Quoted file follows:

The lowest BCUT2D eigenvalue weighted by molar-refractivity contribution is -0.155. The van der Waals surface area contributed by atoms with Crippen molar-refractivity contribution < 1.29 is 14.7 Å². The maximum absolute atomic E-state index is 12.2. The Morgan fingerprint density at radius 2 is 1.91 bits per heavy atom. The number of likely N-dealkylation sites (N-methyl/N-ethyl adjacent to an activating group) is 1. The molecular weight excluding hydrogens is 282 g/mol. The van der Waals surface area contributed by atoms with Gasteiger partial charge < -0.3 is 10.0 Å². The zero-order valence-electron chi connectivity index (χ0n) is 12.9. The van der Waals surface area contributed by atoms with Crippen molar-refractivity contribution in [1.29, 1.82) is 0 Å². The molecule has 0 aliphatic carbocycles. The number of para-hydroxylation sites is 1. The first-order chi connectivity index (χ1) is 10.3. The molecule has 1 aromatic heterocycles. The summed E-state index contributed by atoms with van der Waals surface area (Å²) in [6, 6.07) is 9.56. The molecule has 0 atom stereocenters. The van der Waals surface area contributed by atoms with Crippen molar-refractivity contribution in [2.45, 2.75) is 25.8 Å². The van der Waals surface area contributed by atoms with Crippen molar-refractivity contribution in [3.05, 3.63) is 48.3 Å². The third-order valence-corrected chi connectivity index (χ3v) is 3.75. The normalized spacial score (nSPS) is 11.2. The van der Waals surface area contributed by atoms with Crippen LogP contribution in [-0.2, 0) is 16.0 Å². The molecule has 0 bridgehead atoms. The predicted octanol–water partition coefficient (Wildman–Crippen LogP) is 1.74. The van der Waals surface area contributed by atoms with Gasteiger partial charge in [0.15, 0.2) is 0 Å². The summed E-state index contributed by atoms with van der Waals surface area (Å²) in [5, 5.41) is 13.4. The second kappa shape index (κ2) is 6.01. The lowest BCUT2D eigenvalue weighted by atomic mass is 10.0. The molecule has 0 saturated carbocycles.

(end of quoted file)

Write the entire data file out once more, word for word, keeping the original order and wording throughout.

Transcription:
The lowest BCUT2D eigenvalue weighted by molar-refractivity contribution is -0.155. The van der Waals surface area contributed by atoms with Crippen molar-refractivity contribution < 1.29 is 14.7 Å². The maximum absolute atomic E-state index is 12.2. The Morgan fingerprint density at radius 2 is 1.91 bits per heavy atom. The number of likely N-dealkylation sites (N-methyl/N-ethyl adjacent to an activating group) is 1. The molecular weight excluding hydrogens is 282 g/mol. The van der Waals surface area contributed by atoms with Gasteiger partial charge < -0.3 is 10.0 Å². The zero-order valence-electron chi connectivity index (χ0n) is 12.9. The van der Waals surface area contributed by atoms with Crippen molar-refractivity contribution in [1.29, 1.82) is 0 Å². The molecule has 0 aliphatic carbocycles. The number of para-hydroxylation sites is 1. The first-order chi connectivity index (χ1) is 10.3. The molecule has 1 aromatic heterocycles. The summed E-state index contributed by atoms with van der Waals surface area (Å²) in [6, 6.07) is 9.56. The molecule has 0 atom stereocenters. The van der Waals surface area contributed by atoms with Crippen molar-refractivity contribution in [2.45, 2.75) is 25.8 Å². The van der Waals surface area contributed by atoms with Crippen molar-refractivity contribution in [3.05, 3.63) is 48.3 Å². The third-order valence-corrected chi connectivity index (χ3v) is 3.75. The normalized spacial score (nSPS) is 11.2. The van der Waals surface area contributed by atoms with Crippen LogP contribution in [-0.2, 0) is 16.0 Å². The molecule has 0 bridgehead atoms. The predicted octanol–water partition coefficient (Wildman–Crippen LogP) is 1.74. The van der Waals surface area contributed by atoms with Gasteiger partial charge in [0.15, 0.2) is 0 Å². The summed E-state index contributed by atoms with van der Waals surface area (Å²) in [5, 5.41) is 13.4. The second kappa shape index (κ2) is 6.01. The lowest BCUT2D eigenvalue weighted by atomic mass is 10.0. The molecule has 0 saturated carbocycles.